"The groundwork of all happiness is health." - Leigh Hunt

Mental Health: Rumination Disorder

Rumination disorder is an eating and eating disorder wherein an individual – often an infant or young child – regurgitates partially digested food that they’ve already swallowed and chews it again. In most cases, the re-chewed food is then swallowed again; but occasionally the person spits it out.

To be considered a disorder, this behavior must occur in a one that previously ate normally, and it must occur recurrently—often each day—for not less than a month. The child may exhibit this behavior while feeding or immediately after eating.

Symptoms of rumination disorder include:

  • Repeated regurgitation of food
  • Repeated re-chewing of food
  • weight reduction
  • Bad breath and tooth decay
  • Recurrent stomach pains and indigestion
  • Rough and cracked lips

In addition, infants with rumination may make unusual movements which might be typical of the disorder. These include tensing and arching the back, holding back the pinnacle, tensing the abdominal muscles and making sucking movements with the mouth. These movements could also be performed because the infant attempts to retrieve partially digested food.

The exact explanation for ruminant disorder just isn’t known; However, there are several aspects that may contribute to its development:

  • Physical illnesses or severe stress can trigger the behavior.
  • Neglect or an abnormal relationship between the kid and the mother or other primary caregiver may cause the kid to hunt masturbation. For some children, chewing is calming.
  • It generally is a way for the kid to get attention.

Because most kids outgrow rumination disorder and older children and adults with the disorder are inclined to keep quiet about it out of embarrassment, it’s difficult to know exactly what number of persons are affected. However, it is mostly considered unusual.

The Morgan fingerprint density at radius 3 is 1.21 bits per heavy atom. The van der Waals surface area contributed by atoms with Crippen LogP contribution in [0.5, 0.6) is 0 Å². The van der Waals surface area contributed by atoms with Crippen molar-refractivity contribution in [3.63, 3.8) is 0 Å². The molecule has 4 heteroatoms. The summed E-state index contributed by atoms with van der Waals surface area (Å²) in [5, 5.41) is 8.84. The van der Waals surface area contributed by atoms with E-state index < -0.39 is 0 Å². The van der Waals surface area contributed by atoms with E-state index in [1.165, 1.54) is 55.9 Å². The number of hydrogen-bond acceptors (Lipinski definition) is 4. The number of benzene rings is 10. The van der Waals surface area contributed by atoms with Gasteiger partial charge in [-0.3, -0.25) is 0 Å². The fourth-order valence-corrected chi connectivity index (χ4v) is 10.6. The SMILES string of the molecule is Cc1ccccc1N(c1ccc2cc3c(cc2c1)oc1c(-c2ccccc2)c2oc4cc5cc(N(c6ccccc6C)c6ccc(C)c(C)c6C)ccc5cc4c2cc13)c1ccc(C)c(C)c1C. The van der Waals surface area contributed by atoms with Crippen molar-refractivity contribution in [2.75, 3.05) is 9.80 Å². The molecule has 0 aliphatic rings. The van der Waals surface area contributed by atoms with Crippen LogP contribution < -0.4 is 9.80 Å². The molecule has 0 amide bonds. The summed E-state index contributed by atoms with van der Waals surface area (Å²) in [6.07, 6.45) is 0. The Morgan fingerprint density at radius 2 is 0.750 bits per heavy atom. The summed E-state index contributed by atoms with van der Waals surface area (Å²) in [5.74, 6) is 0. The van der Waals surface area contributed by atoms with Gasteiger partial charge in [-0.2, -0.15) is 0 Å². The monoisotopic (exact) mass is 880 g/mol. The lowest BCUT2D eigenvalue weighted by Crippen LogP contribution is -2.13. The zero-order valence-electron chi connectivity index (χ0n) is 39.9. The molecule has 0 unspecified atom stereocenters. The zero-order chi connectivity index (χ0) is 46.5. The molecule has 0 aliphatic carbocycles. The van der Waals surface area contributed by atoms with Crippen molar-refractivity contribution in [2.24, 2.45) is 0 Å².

Rumination disorder occurs most frequently in infants and really young children (between 3 and 12 months) and in children with mental disabilities. It rarely occurs in older children, adolescents and adults. It could also be barely more common in boys than girls, but there are few studies on this disorder to verify this.

If rumination symptoms are present, the doctor will begin the assessment by conducting a whole medical history and physical examination. The doctor may perform certain tests, similar to imaging tests and blood tests, to search for and rule out possible physical causes of the vomiting, similar to a gastrointestinal disorder. Tests also allow the doctor to evaluate how the behavior has affected the body by on the lookout for signs of problems similar to dehydration and malnutrition. However, diagnosis is made primarily through clinical description of signs and symptoms, and invasive or costly tests (similar to examination of the stomach using endoscopy) are generally not mandatory or helpful in making an accurate diagnosis.

To help diagnose rumination disorder, an examination of the kid's eating habits could also be performed. It is usually mandatory for the doctor to watch an infant during and after feeding.

Treating a rumination disorder is primarily about changing the kid's behavior. Various approaches may be used including:

  • Change within the child's posture during and immediately after eating
  • Promote greater interaction between mother and child during feeding; pay more attention to the kid
  • Reduces distractions while feeding
  • This makes feeding a more relaxed and nice experience
  • Distract the kid when she or he starts ruminating
  • Aversive conditioning, wherein something acidic or bad is placed on the kid's tongue when she or he begins to expel food

There are not any FDA-approved medications to treat ruminant disorders, However, medications may be used to treat associated symptoms

There are not any medications to treat ruminant disorder.

The many possible complications related to untreated ruminant disorder include:

  • malnutrition
  • Reduced resistance to infections and diseases
  • Inability to grow and thrive
  • weight reduction
  • Stomach diseases similar to ulcers
  • Dehydration
  • Bad breath and tooth decay
  • Aspiration pneumonia and other respiratory problems (from vomit being inhaled into the lungs)
  • Choking
  • Death

In most cases, infants and toddlers with rumination disorder overcome the behavior and return to eating normally. In older children, this disorder can last for months.

There is not any known strategy to prevent ruminant disorder. However, careful attention to a toddler's eating habits can assist detect the disorder before serious complications can arise.